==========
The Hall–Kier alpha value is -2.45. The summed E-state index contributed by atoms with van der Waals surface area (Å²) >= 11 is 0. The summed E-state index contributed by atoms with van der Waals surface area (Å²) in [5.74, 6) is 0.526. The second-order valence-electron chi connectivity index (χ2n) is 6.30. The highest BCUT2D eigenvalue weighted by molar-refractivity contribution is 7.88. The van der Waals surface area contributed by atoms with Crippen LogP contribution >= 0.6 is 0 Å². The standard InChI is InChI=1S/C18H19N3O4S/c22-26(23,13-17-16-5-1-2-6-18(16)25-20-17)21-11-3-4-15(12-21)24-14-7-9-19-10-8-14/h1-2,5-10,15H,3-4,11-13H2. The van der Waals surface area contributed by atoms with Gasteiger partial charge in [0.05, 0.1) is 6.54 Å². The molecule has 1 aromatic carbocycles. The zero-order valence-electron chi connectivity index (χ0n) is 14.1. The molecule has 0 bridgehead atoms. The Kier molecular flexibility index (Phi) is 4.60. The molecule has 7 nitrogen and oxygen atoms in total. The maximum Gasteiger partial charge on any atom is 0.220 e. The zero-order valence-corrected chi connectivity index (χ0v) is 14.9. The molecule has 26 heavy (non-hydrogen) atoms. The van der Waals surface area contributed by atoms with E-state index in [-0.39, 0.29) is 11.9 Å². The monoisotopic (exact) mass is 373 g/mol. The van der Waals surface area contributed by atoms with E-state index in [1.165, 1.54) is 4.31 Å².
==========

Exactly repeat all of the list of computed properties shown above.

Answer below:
The Hall–Kier alpha value is -2.45. The summed E-state index contributed by atoms with van der Waals surface area (Å²) >= 11 is 0. The summed E-state index contributed by atoms with van der Waals surface area (Å²) in [5.74, 6) is 0.526. The second-order valence-electron chi connectivity index (χ2n) is 6.30. The highest BCUT2D eigenvalue weighted by molar-refractivity contribution is 7.88. The van der Waals surface area contributed by atoms with Crippen LogP contribution >= 0.6 is 0 Å². The standard InChI is InChI=1S/C18H19N3O4S/c22-26(23,13-17-16-5-1-2-6-18(16)25-20-17)21-11-3-4-15(12-21)24-14-7-9-19-10-8-14/h1-2,5-10,15H,3-4,11-13H2. The van der Waals surface area contributed by atoms with Gasteiger partial charge in [0.05, 0.1) is 6.54 Å². The molecule has 1 aromatic carbocycles. The zero-order valence-electron chi connectivity index (χ0n) is 14.1. The molecule has 0 bridgehead atoms. The Kier molecular flexibility index (Phi) is 4.60. The molecule has 7 nitrogen and oxygen atoms in total. The maximum Gasteiger partial charge on any atom is 0.220 e. The zero-order valence-corrected chi connectivity index (χ0v) is 14.9. The molecule has 26 heavy (non-hydrogen) atoms. The van der Waals surface area contributed by atoms with E-state index in [-0.39, 0.29) is 11.9 Å². The monoisotopic (exact) mass is 373 g/mol. The van der Waals surface area contributed by atoms with E-state index in [1.165, 1.54) is 4.31 Å².